At the planning level, sustainable development that takes into account koala protection can continue, even in urban and peri-urban areas with koala populations.
Only projects likely to have a significant impact on the koala population in Queensland, New South Wales and Australian Capital Territory will need to be assessed under national environment law.
Any new development or project that is deemed to have an unacceptable impact on the listed koala populations will not be approved under national environment law.
Federal environment protection does not mean that anyone accidentally killing or injuring a koala has committed an offence under national environmental law. For example, it is not an offence if you accidentally hit one with your car or if your dog attacks one. In most instances like these, national environment law will not be triggered, with some exceptions, such as on Commonwealth land. State and territory laws may also apply if you kill or injure a koala.
The federal government is developing guidelines to assist landowners and landholders, business and industry that will clarify whether a development will need federal environment approval.
In the meantime the Interim Koala Referral Advice for Proponents has been released.
This provides preliminary advice on whether a proponent needs to refer their action for assessment under the national environment law.
Making a referral
Under national environment law it is the responsibility of the landholder, owner, business or individual to determine if any new activity or development requires referral under national environment law. To get a decision on whether your project or development requires national environment approval you are required to submit a referral that describes what activity you intend to carry out, where it is to occur and what the likely environmental impacts are. This form is available on the Referral of proposed action form web page.
Protecting the Koala
The ongoing conservation of koalas is a matter for all governments; federal, state and local. The Australian Government has played a key role in the development of the National Koala Conservation and Management Strategy 2009-14. The coordinates national action on koala conservation, with state and territory governments being the focal point for the implementation of many on-ground koala conservation activities.
Building upon the work of the National Koala Conservation and Management Strategy, a koala recovery plan will be developed under national environmental law. A recovery plan sets out what must be done to protect and restore important populations of threatened species and their habitat, as well as how to manage and reduce threats. Recovery plans achieve this aim by providing a planned and logical framework for key interest groups and responsible government agencies to coordinate their work to improve the plight of threatened species and/or ecological communities. The koala recovery plan will start following the National Koala Conservation and Management Strategy's conclusion at the end of 2014.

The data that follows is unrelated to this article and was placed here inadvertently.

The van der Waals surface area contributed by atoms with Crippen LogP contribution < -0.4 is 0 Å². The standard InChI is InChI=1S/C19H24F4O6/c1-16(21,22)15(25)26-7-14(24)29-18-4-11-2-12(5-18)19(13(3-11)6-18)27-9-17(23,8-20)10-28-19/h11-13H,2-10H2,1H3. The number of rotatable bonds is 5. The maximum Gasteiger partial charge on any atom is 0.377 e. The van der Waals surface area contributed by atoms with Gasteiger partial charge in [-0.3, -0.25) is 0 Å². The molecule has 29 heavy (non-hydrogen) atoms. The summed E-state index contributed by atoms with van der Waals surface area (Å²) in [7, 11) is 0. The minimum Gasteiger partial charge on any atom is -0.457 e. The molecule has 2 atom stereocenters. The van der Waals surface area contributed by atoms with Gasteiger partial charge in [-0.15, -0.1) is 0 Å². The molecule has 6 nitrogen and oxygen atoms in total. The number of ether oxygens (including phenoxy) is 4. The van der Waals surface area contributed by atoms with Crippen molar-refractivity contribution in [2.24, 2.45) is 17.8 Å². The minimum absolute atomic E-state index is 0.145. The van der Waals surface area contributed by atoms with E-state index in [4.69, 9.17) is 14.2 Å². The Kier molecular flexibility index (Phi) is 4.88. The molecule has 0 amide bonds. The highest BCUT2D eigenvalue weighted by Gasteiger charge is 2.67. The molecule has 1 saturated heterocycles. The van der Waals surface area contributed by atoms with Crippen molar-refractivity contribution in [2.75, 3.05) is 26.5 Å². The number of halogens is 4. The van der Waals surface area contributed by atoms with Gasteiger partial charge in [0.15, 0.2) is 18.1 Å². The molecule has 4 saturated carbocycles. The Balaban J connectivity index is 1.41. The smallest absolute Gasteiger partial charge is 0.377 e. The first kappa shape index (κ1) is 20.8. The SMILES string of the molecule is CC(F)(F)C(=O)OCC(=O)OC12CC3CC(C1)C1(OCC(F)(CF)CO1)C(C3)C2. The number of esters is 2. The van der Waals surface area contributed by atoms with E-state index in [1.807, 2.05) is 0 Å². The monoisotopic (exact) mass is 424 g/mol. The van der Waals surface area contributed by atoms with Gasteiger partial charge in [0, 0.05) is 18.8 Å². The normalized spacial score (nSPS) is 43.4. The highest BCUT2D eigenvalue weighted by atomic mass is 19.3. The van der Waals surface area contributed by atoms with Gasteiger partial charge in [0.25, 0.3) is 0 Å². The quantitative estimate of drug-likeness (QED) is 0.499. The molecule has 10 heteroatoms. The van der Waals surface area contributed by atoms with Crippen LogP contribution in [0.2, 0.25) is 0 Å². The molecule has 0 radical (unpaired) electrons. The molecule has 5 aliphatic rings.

Since the 2008-09 financial year, the Australian Government has provided more than $13.6 million of funding to protect the koala. This includes the Australian Government commitment last year to provide over $10 million under the Biodiversity Fund for projects aimed at rehabilitation, restoration and linking of koala habitat and $3.6 million of funding for the support for projects and activities run through programs such as the National Environment Research Program, Caring for our Country, Australian Research Council and the Endangered Species Program.
These projects involve habitat rehabilitation, revegetation, biodiversity improvement and connectivity and resilience, species monitoring, removal of invasive species, community awareness to stop habitat degradation, improvement to land management practices, development of education and management material, improving ecosystem health and creating corridors or areas of safe passage for koalas.
Recommendations for listing the koala: Senate inquiry and Threatened Species Scientific Committee
The federal environment minister made the decision to list Australia's most at-risk koala populations in April 2012 after considering advice from the Threatened Species Scientific Committee and a Senate inquiry into koalas. Reporting in September 2011 the Senate inquiry recommended that the Threatened Species Scientific Committee review its advice to the minister in 2010 not to list any koala populations in light of the new information presented to the Senate inquiry. The inquiry also asked the federal environment minister to look at options to improve the conservation status of the New South Wales and Queensland koala populations to ensure a resilient population is maintained.
Taking this into account in November 2011 the Scientific Committee found that the koala faced stark conservation challenges across much of its distribution, and was approaching the loss threshold of 30 per cent across Australia for listing as threatened at the national level. The overall figures did not reflect the serious decline and vulnerability of the New South Wales, Queensland and Australian Capital Territory populations. Accordingly, the Committee advised the minister that the koala populations in Queensland, New South Wales and the Australian Capital Territory met the eligibility threshold for a national threatened species listing as 'vulnerable' and required conservation management. This finding replaced the Committee's 2010 advice to the minister.
Accordingly, the Committee advised the minister that the koala populations in Queensland, New South Wales and the Australian Capital Territory met the eligibility threshold for a national threatened species listing as 'vulnerable' and required conservation management. This finding replaced the Committee's 2010 advice to the minister.
For links to more information on the Koala and the species listing process go to the Koala listing page.